27 November 2009

Publication of ¡Oh Guitarra!

This autumn saw the publication of my second piece for solo guitar, ¡Oh Guitarra! The publishers are Tre Media of Karlsruhe, the same company that released my first guitar work, Nana del insomne, a few years ago.

¡Oh Guitarra! was composed at the request of the Swiss guitarist Christoph Jäggin. Its broad theme is carnival, and the various meanings and associations it carries for somebody with my background. 

To mention first the associations my piece does not concern itself with, carnival is, of course, a time of lavishness, abandon and extravagant fun. In its religious connotations it is the season of wanton recklessness preceding the austerity of Lent. 

Although these generic meanings are, no doubt, somewhere in the background, this guitar piece is more specific in that it explores two instances of music associated with carnival. One is the taquipayanacus, a tradition of my native Cochabamba, where groups from the surrounding valleys come down on the city to compete in dexterity and wit on one genre. A pithy musical phrase in lively tempo and triple rhythm is repeated for as long as the singer has inspiration to improvise couplets to go with it. The irreverent piquancy of the lyrics makes up for the repetitiveness of the melody. The words are in Quechua, but somehow one line in Spanish passed down to me from my father: estos carnavales quién inventaría. In my experience, although the sound of taquipayanacus pervaded the atmosphere during carnival time, my ignorance of Quechua gave these four words the value of an emblem. In my piece I subject the classic four-bar phrase to intervallic manipulation that probably renders it unrecognisable, and there is no repetition.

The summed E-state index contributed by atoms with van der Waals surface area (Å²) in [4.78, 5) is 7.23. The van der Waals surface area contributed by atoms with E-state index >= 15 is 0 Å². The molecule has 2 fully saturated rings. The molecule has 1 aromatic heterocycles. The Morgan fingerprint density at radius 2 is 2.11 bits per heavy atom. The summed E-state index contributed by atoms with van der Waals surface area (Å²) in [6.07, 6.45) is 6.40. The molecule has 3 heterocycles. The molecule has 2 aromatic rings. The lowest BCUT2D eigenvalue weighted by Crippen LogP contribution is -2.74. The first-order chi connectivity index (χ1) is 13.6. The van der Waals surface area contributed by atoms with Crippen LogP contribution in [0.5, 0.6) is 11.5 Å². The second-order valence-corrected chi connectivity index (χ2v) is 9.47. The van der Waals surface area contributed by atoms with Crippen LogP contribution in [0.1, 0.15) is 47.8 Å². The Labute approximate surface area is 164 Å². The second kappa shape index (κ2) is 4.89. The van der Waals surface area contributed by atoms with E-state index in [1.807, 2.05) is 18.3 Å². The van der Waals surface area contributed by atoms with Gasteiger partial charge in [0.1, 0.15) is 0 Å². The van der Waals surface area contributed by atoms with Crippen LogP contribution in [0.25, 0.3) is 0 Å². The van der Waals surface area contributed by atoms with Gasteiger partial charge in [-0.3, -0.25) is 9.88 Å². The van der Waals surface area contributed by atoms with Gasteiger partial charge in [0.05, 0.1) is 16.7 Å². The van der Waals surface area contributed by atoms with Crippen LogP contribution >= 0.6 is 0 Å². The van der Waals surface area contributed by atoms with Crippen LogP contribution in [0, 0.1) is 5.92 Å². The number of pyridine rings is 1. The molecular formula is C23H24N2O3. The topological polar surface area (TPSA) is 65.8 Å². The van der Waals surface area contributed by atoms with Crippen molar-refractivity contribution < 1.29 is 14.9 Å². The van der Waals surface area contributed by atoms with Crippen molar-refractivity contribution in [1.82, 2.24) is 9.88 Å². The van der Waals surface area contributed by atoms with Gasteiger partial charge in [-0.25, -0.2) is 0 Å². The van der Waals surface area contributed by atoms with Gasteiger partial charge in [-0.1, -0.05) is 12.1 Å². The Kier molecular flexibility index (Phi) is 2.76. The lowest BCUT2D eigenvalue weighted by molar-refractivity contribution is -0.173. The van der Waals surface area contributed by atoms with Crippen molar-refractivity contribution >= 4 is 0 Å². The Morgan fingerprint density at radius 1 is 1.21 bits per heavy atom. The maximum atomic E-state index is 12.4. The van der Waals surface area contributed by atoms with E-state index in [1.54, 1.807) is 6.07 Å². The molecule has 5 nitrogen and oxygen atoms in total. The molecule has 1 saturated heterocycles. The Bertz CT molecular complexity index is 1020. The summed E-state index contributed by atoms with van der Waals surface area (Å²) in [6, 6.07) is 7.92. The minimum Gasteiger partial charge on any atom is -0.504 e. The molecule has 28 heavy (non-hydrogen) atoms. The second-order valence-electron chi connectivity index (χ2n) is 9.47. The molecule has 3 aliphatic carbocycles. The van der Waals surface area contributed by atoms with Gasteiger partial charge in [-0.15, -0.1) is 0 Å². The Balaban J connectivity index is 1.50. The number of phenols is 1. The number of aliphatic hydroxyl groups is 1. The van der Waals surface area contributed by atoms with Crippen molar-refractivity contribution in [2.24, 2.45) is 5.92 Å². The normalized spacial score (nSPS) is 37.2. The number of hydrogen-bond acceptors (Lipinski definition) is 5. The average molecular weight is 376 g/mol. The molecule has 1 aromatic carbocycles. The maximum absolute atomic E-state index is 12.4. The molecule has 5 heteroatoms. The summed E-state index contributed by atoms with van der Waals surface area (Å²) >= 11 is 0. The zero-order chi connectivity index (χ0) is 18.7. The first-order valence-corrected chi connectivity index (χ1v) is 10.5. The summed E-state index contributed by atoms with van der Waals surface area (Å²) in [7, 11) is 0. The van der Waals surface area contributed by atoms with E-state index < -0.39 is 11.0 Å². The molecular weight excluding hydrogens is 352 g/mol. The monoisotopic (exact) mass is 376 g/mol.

The other specific nod is in the direction of eastern Bolivia, where a popular genre bears the name of carnaval, or sometimes carnavalito. The tempo and metre are the same as in the western taquipayanacus, but the character and style are a world away. In ¡Oh Guitarra! I extract and distil some of the elements - especially rhythmic ones - that make up this style. I do not expect the average reader of this blog to be interested in the technicalities, so I leave it at that. 

Although I had not intended it that way, the resulting piece of music is something of an east-meets-west specimen. So am I, born in the Andes but brought up, at least for part of my childhood, in the lowlands. By rights the piece should have been titled Estos carnavales, but at days before I sent it off I changed my mind. Completing the work had been an exhausting experience, because I find it hard to write for a solo instrument and because the guitar, in particular, has so many technical variables that progress had been excruciatingly slow. I remembered García Lorca's poem La guitarra and its final words:

¡Oh guitarra!
corazón malherido por cinco espadas.

The line that for the poet conveys mesmeric reverence seemed just as good to express my feeling of exhaustion. 

¡Oh Guitarra! can be obtained from Tre Media, who are contactable by email or by telephone +49(0)721/26023 or by post at the address below.

TRE MEDIA Musikverlage 
Amalienstr. 40
D-76133 Karlsruhe 


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